Fly In Fly Out
Penguin Books AUS
Copy courtesy of the publisher
Engineer Jo Blaine works fly in fly out -aka FIFO- on an oil rig in the Atlantic Ocean. Arriving home after a long journey back to Western Australia, all she wants is her bed. However the discovery of a very unexpected man in her house has her wishing she’d stayed on the rig.
Somehow Jo finds herself being talked into accepting a room mate, someone to water the plants, feed her cat and just generally look after things when she’s on shift. That normally wouldn’t be a problem, except the room mate is going to be Stephen Hardy who orchestrated Jo’s most embarrassing moment as a teenager. A moment overseen, a whisper into another ear and Jo’s life changed forever. It didn’t help that she’d had a crush on him at the time….a crush that doesn’t seem to have gone anywhere over the years.
Stephen feels bad about what happened when they were teens and the events that led to Jo leaving home. He hadn’t seen her since and now he feels the need to make amends and maybe looking after her place while she’s away can be the way that he does that.
Jo is used to dealing with things on her own and keeping things to herself. Even as her dream starts to come true and she and Stephen become closer and closer, she can’t bring herself to confide in him the messy truth of her family history and why she really left after that night long ago. Stephen knows that something is going on but the truth is something he could never have imagined. He has to wonder why Jo kept that from him, why she would not trust him with this information about herself.
Fly In Fly Out was originally published by Penguin Australia’s digital first imprint, Destiny Romance as Unforgettable You last May. Even though it followed Irrepressible You, the events of the book occur before that one so it’s probably a good idea to bring this one out in print first. I heard extremely good things about both Irrepressible You and Unforgettable You and so I was keen to be able to read this and see exactly what everyone had been talking about!
Jo and her younger sister Amy had a difficult childhood but now they are both successful in their professional lives. Jo works as an engineer currently on a rig in the Atlantic Ocean and Amy runs her own hairdressing and beauty salon. Amy dates widely and often, Jo more rarely. The sisters are quite different – Jo is a tomboy who prefers soccer and a more relaxed fashion sense whereas Amy wears 1950’s style dresses and heels every day. They’ve had their ups and downs but at the moment are quite close and it is supposed to be Amy who looks after Jo’s cat when she’s on the rig….until Jo ends up with a house mate.
Despite adamantly not wanting a room mate, Jo is worn down relatively quickly and Stephen tries hard to make her feel as though her life is being made easier. Soon Jo really looks forward to coming home off the rig, especially when their friend’s subtle ways of pushing them together seem to be working. The attraction that Jo has always had suddenly seems mutual – and acted on.
I really enjoyed the way things progressed between Jo and Stephen. Because of her job, which is far away and often without ways of communicating, they have to make the most of the phone calls when Jo can manage them and it’s a good way for them to get to know each other as adults. From Jo ringing just to check on her cat, it turns into long snatched conversations, sometimes with a little bit of naughtiness (usually on Stephen’s end, Jo is in plain view on the communal phone). Things are going well – they’re enjoying each other’s company when she’s back in Australia, more and more. And it’s getting harder and harder for Jo to leave and soon she begins thinking that maybe, she’s had enough of the FIFO life.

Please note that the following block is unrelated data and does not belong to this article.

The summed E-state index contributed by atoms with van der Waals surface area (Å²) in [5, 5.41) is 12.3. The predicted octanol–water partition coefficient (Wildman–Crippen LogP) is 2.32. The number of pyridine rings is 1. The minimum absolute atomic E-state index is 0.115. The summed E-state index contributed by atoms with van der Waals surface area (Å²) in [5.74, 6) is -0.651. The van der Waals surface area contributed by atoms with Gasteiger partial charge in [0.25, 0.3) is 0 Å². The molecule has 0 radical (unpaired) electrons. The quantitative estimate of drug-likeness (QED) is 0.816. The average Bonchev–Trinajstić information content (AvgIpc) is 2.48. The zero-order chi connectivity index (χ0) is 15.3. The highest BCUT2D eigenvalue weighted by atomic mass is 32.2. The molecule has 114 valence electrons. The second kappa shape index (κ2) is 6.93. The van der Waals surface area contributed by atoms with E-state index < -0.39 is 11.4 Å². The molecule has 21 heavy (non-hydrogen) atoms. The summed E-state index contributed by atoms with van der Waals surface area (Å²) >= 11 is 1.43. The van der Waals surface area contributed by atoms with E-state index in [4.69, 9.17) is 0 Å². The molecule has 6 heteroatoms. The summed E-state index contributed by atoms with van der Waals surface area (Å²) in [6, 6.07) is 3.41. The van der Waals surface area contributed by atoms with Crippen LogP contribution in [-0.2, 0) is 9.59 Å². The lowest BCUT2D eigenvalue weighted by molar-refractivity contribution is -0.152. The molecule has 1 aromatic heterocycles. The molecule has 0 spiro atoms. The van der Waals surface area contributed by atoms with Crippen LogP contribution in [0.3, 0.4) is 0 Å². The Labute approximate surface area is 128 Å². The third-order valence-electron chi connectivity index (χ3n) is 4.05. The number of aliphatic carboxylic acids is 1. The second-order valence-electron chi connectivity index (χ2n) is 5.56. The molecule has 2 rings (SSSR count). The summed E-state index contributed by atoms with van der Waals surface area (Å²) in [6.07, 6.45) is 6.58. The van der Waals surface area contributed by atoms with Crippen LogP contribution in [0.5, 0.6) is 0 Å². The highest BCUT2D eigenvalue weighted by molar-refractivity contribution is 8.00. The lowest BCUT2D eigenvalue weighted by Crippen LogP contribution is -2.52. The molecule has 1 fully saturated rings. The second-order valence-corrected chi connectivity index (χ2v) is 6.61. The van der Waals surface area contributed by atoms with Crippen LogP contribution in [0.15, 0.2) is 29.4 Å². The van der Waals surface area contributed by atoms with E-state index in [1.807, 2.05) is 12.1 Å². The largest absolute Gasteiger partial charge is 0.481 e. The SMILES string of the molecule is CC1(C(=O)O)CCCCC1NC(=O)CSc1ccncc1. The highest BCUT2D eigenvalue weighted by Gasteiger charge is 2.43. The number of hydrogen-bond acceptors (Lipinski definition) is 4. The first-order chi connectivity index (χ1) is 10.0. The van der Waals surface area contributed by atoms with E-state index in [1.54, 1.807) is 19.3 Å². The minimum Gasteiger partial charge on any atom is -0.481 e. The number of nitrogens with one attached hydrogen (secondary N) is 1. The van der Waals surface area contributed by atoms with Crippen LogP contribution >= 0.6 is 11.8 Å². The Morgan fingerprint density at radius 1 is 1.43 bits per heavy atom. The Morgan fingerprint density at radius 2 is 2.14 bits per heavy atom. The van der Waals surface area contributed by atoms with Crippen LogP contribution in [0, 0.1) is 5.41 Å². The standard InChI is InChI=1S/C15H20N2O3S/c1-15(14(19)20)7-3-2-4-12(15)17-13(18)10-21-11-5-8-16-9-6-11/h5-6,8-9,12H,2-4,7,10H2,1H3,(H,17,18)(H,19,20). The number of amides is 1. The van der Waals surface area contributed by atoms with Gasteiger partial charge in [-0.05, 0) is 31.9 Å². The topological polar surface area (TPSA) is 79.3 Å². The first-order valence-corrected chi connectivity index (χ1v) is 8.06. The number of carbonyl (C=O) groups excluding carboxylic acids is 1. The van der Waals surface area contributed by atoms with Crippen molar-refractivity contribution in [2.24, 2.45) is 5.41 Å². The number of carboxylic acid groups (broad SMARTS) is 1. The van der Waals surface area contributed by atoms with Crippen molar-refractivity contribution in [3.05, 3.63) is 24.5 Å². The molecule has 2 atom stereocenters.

Despite the fact that a huge number of Australians work FIFO on the various mines around the country or further afield like Jo, I don’t actually know anyone that does it. I imagine how difficult it must be to build relationships when you work a three weeks on one week ofs schedule or even two months on and one off. You can be dating someone for a year but only spent the equivalent of a couple of months with them. Communication can be difficult, it’s hard to read context in an email, phone conversations can be brief and impersonal. You have to do the best you can and make up for it if possible, when you’re back in the same place. Stephen and Jo I think have no problem with the physical but to be honest, both are keeping things from the other. Jo is hiding her family’s true history and why she really left the area they grew up in as a teen and Stephen is not really talking about his previous relationship, its demise and why he hasn’t really persisted in ending it properly by selling their joint apartment.
I have to admit, I didn’t expect the subplot around Jo’s family or how serious it would turn out to be. Although it probably would not have escalated to be half as serious as it was if Jo had actually talked to Stephen point blank about what was happening and what had been going on when she was younger. Especially after Stephen’s sister stayed with him in Jo’s apartment and became caught in the crossfire, in a manner of speaking. Jo really could have saved herself a lot of trouble and heartache if she’d been honest with Stephen after the first couple of incidents, rather than keeping it from him. Also Stephen was clearly scarred by his treatment of the teenage Jo (which the result of wasn’t even his fault anyway) and had become almost incapable of being assertive and stating what he wanted, such as his ex agreeing to sell their apartment so they could split the proceeds and start over.
I enjoyed this – I liked reading more about the FIFO lifestyle and I like that it was Jo who worked abroad and Stephen who was kind of left behind waiting for her to return. Turned things on their head a bit, which is always fun. I will have to see if there are plans to release Irrepressible You as a paperback. If not, I’ll be tracking it down on my kindle/iPad in order to read Amy’s story.
Book #259 of 2014
Fly In Fly Out was read in 2014 and so still counts towards the total for that Australian Women Writers Challenge. It’s book #95